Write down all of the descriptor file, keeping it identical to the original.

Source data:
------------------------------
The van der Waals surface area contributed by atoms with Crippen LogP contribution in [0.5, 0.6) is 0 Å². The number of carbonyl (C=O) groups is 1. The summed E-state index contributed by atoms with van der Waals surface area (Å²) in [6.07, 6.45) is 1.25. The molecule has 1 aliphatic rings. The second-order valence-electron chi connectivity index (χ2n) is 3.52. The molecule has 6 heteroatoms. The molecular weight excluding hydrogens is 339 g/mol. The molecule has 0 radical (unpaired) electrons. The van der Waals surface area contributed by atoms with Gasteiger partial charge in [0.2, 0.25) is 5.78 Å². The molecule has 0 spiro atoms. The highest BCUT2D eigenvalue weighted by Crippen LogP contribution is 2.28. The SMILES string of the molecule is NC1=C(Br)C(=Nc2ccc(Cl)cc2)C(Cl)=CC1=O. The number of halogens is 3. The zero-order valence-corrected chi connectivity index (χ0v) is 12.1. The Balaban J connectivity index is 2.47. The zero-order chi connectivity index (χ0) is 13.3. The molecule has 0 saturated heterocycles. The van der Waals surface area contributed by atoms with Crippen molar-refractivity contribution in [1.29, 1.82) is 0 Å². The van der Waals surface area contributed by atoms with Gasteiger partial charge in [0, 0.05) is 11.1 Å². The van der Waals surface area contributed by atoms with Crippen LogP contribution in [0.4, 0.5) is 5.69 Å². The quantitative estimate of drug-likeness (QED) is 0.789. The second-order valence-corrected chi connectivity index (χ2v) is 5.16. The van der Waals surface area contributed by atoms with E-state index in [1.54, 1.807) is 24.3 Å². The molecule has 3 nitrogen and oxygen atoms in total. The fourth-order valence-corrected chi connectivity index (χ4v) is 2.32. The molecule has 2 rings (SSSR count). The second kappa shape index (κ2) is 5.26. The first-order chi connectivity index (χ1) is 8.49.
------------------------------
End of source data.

The van der Waals surface area contributed by atoms with Crippen LogP contribution in [0.5, 0.6) is 0 Å². The number of carbonyl (C=O) groups is 1. The summed E-state index contributed by atoms with van der Waals surface area (Å²) in [6.07, 6.45) is 1.25. The molecule has 1 aliphatic rings. The second-order valence-electron chi connectivity index (χ2n) is 3.52. The molecule has 6 heteroatoms. The molecular weight excluding hydrogens is 339 g/mol. The molecule has 0 radical (unpaired) electrons. The van der Waals surface area contributed by atoms with Gasteiger partial charge in [0.2, 0.25) is 5.78 Å². The molecule has 0 spiro atoms. The highest BCUT2D eigenvalue weighted by Crippen LogP contribution is 2.28. The SMILES string of the molecule is NC1=C(Br)C(=Nc2ccc(Cl)cc2)C(Cl)=CC1=O. The number of halogens is 3. The zero-order valence-corrected chi connectivity index (χ0v) is 12.1. The Balaban J connectivity index is 2.47. The zero-order chi connectivity index (χ0) is 13.3. The molecule has 0 saturated heterocycles. The van der Waals surface area contributed by atoms with Crippen molar-refractivity contribution in [1.29, 1.82) is 0 Å². The van der Waals surface area contributed by atoms with Gasteiger partial charge in [0, 0.05) is 11.1 Å². The van der Waals surface area contributed by atoms with Crippen LogP contribution in [0.4, 0.5) is 5.69 Å². The quantitative estimate of drug-likeness (QED) is 0.789. The second-order valence-corrected chi connectivity index (χ2v) is 5.16. The van der Waals surface area contributed by atoms with E-state index in [1.54, 1.807) is 24.3 Å². The molecule has 3 nitrogen and oxygen atoms in total. The fourth-order valence-corrected chi connectivity index (χ4v) is 2.32. The molecule has 2 rings (SSSR count). The second kappa shape index (κ2) is 5.26. The first-order chi connectivity index (χ1) is 8.49.